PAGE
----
Jim Linnell's leather art has been featured on magazine covers, catalog covers, in galleries and at countless shows. In the leather working world he has received some of the most prestigious of their awards. The Al Stohlman Award, the Lifetime Achievement Award, and the Master Leather Artisan Award from The Academy of Western Artists are some of the better known.
Long before the hobbyist ever had the plastic templates to transfer the outline of their carving to the leather, saddle makers were making their own transfers. They made what is known as Tap-Offs.
The idea for Tap-Offs was born out of necessity. When stamping a pattern on a saddle, it is necessary to mirror the pattern for the skirts or fenders. The maker would work out his pattern for one side, cut it into the leather and then flip it over onto the piece that needs to match, which would be all cased up, and tap off the pattern. This would leave that pattern slightly raised and let him stamp a mirror copy of the other fender or whatever.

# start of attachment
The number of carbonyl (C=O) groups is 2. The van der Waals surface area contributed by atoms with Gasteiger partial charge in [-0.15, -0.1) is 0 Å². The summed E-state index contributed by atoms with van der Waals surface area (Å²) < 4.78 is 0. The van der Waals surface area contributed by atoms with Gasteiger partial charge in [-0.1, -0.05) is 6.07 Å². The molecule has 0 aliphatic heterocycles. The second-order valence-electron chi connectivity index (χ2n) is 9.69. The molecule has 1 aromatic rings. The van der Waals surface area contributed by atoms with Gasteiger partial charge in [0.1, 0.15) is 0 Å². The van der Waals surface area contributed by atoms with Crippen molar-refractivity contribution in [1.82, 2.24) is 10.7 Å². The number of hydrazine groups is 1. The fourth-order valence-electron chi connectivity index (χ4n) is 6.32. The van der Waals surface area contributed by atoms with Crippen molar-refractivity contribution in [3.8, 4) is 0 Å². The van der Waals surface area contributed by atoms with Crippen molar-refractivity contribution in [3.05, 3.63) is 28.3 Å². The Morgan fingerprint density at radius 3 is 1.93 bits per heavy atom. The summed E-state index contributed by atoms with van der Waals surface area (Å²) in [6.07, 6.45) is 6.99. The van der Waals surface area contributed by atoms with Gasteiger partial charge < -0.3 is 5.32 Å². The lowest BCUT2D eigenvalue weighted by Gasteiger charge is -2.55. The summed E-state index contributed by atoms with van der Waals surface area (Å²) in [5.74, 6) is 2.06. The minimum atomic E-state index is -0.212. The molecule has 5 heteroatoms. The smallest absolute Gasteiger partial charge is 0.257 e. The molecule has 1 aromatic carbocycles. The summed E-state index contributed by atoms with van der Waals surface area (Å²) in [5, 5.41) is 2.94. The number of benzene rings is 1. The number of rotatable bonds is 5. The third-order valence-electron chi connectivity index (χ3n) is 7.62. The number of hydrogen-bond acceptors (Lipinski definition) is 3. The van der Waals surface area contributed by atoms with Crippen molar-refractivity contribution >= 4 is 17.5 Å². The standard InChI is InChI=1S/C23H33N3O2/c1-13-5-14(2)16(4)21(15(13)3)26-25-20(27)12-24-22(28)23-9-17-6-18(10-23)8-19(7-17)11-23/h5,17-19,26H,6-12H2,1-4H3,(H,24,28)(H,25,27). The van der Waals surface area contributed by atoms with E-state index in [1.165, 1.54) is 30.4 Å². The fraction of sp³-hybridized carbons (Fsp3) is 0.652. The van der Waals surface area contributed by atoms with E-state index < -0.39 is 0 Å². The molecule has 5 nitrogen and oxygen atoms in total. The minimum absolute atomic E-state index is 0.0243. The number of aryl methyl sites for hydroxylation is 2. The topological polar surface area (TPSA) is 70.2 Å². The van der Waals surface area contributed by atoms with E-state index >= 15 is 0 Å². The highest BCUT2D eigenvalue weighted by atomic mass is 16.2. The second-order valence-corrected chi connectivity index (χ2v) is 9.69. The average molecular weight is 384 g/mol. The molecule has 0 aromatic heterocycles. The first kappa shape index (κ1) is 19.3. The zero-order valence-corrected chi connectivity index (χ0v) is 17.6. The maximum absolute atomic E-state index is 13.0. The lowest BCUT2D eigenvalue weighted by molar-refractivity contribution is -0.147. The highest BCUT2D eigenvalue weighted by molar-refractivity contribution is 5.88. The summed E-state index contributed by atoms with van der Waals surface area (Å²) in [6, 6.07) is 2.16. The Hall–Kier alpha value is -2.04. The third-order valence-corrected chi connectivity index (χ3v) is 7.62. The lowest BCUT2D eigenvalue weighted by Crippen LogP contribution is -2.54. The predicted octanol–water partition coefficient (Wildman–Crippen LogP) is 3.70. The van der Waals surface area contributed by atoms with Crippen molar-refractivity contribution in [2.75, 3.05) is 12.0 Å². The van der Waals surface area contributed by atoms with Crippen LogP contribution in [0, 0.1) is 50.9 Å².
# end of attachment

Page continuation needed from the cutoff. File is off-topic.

Leather craftsmen have been using this method for many generations for any pattern that they use a lot. Repeating belt patterns, wallets, spur straps, chap tops and other items got made into Tap-Offs so they could be used over and over again. They are a huge time saver.
Many of the patterns in this packet were taken from tap-offs that have seen some use. Some have been modified to have a more Sheridan type look which is so popular these days. There is a total of 35 different tracing patterns on 11 pages including designs for belts, wallets, spur straps and more.
This is not a bound book, but rather a collection of pages in a resealable bag.